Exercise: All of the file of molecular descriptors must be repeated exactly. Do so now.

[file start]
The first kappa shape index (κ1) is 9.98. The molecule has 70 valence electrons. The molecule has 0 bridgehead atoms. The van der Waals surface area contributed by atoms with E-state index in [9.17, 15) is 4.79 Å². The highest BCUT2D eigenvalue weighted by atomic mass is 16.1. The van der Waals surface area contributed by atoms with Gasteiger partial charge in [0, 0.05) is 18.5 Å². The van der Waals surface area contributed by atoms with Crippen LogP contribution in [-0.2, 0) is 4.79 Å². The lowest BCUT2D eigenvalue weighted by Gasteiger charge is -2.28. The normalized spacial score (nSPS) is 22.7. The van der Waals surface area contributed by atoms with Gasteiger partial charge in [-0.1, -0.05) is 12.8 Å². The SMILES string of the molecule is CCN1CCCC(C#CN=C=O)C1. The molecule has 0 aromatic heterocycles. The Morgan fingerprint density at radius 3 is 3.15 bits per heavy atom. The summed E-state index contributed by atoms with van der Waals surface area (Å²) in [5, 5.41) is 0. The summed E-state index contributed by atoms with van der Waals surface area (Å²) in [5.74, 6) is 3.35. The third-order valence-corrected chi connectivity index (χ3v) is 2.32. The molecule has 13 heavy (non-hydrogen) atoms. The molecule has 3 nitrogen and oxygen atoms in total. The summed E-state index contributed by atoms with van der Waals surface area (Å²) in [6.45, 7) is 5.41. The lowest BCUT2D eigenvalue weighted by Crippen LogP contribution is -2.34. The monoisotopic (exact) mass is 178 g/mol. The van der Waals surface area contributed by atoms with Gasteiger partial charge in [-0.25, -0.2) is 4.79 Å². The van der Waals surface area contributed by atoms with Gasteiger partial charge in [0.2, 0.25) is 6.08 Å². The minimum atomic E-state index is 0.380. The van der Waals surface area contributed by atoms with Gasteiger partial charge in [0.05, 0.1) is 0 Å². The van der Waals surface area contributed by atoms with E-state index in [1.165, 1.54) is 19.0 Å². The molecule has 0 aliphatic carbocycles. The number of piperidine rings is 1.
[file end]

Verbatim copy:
The first kappa shape index (κ1) is 9.98. The molecule has 70 valence electrons. The molecule has 0 bridgehead atoms. The van der Waals surface area contributed by atoms with E-state index in [9.17, 15) is 4.79 Å². The highest BCUT2D eigenvalue weighted by atomic mass is 16.1. The van der Waals surface area contributed by atoms with Gasteiger partial charge in [0, 0.05) is 18.5 Å². The van der Waals surface area contributed by atoms with Crippen LogP contribution in [-0.2, 0) is 4.79 Å². The lowest BCUT2D eigenvalue weighted by Gasteiger charge is -2.28. The normalized spacial score (nSPS) is 22.7. The van der Waals surface area contributed by atoms with Gasteiger partial charge in [-0.1, -0.05) is 12.8 Å². The SMILES string of the molecule is CCN1CCCC(C#CN=C=O)C1. The molecule has 0 aromatic heterocycles. The Morgan fingerprint density at radius 3 is 3.15 bits per heavy atom. The summed E-state index contributed by atoms with van der Waals surface area (Å²) in [5, 5.41) is 0. The summed E-state index contributed by atoms with van der Waals surface area (Å²) in [5.74, 6) is 3.35. The third-order valence-corrected chi connectivity index (χ3v) is 2.32. The molecule has 13 heavy (non-hydrogen) atoms. The molecule has 3 nitrogen and oxygen atoms in total. The summed E-state index contributed by atoms with van der Waals surface area (Å²) in [6.45, 7) is 5.41. The lowest BCUT2D eigenvalue weighted by Crippen LogP contribution is -2.34. The monoisotopic (exact) mass is 178 g/mol. The van der Waals surface area contributed by atoms with Gasteiger partial charge in [-0.25, -0.2) is 4.79 Å². The van der Waals surface area contributed by atoms with Gasteiger partial charge in [0.2, 0.25) is 6.08 Å². The minimum atomic E-state index is 0.380. The van der Waals surface area contributed by atoms with Gasteiger partial charge in [0.05, 0.1) is 0 Å². The van der Waals surface area contributed by atoms with E-state index in [1.165, 1.54) is 19.0 Å². The molecule has 0 aliphatic carbocycles. The number of piperidine rings is 1.